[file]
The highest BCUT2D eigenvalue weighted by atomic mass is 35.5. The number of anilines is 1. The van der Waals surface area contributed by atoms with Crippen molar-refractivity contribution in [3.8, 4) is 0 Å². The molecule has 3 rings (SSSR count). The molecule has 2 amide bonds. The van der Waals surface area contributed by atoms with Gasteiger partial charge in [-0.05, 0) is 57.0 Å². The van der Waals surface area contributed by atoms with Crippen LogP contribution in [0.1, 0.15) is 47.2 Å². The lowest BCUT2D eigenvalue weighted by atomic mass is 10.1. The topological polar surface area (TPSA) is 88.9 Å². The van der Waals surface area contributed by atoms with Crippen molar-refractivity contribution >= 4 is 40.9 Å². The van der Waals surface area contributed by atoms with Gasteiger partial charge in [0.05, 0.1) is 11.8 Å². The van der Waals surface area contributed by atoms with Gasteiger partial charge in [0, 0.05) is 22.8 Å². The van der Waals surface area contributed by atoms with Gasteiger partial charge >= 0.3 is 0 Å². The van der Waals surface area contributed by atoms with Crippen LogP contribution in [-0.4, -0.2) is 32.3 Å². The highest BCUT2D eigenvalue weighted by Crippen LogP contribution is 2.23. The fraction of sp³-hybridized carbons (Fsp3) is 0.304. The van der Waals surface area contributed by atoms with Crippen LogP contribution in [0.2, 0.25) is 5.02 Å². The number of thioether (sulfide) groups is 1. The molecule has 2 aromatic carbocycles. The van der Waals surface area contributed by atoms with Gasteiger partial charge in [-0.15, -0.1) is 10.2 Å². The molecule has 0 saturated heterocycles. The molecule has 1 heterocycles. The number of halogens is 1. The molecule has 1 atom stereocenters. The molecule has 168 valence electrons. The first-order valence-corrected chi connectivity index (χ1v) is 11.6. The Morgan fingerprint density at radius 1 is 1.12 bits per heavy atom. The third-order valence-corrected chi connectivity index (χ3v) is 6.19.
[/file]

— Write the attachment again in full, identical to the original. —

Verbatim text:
The highest BCUT2D eigenvalue weighted by atomic mass is 35.5. The number of anilines is 1. The van der Waals surface area contributed by atoms with Crippen molar-refractivity contribution in [3.8, 4) is 0 Å². The molecule has 3 rings (SSSR count). The molecule has 2 amide bonds. The van der Waals surface area contributed by atoms with Gasteiger partial charge in [-0.05, 0) is 57.0 Å². The van der Waals surface area contributed by atoms with Crippen LogP contribution in [0.1, 0.15) is 47.2 Å². The lowest BCUT2D eigenvalue weighted by atomic mass is 10.1. The topological polar surface area (TPSA) is 88.9 Å². The van der Waals surface area contributed by atoms with Crippen molar-refractivity contribution >= 4 is 40.9 Å². The van der Waals surface area contributed by atoms with Gasteiger partial charge in [0.05, 0.1) is 11.8 Å². The van der Waals surface area contributed by atoms with Gasteiger partial charge in [0, 0.05) is 22.8 Å². The van der Waals surface area contributed by atoms with Gasteiger partial charge >= 0.3 is 0 Å². The van der Waals surface area contributed by atoms with Crippen LogP contribution in [-0.4, -0.2) is 32.3 Å². The highest BCUT2D eigenvalue weighted by Crippen LogP contribution is 2.23. The fraction of sp³-hybridized carbons (Fsp3) is 0.304. The van der Waals surface area contributed by atoms with Crippen LogP contribution in [0.2, 0.25) is 5.02 Å². The number of thioether (sulfide) groups is 1. The molecule has 2 aromatic carbocycles. The van der Waals surface area contributed by atoms with Gasteiger partial charge in [-0.15, -0.1) is 10.2 Å². The molecule has 0 saturated heterocycles. The molecule has 1 heterocycles. The number of halogens is 1. The molecule has 1 atom stereocenters. The molecule has 168 valence electrons. The first-order valence-corrected chi connectivity index (χ1v) is 11.6. The Morgan fingerprint density at radius 1 is 1.12 bits per heavy atom. The third-order valence-corrected chi connectivity index (χ3v) is 6.19.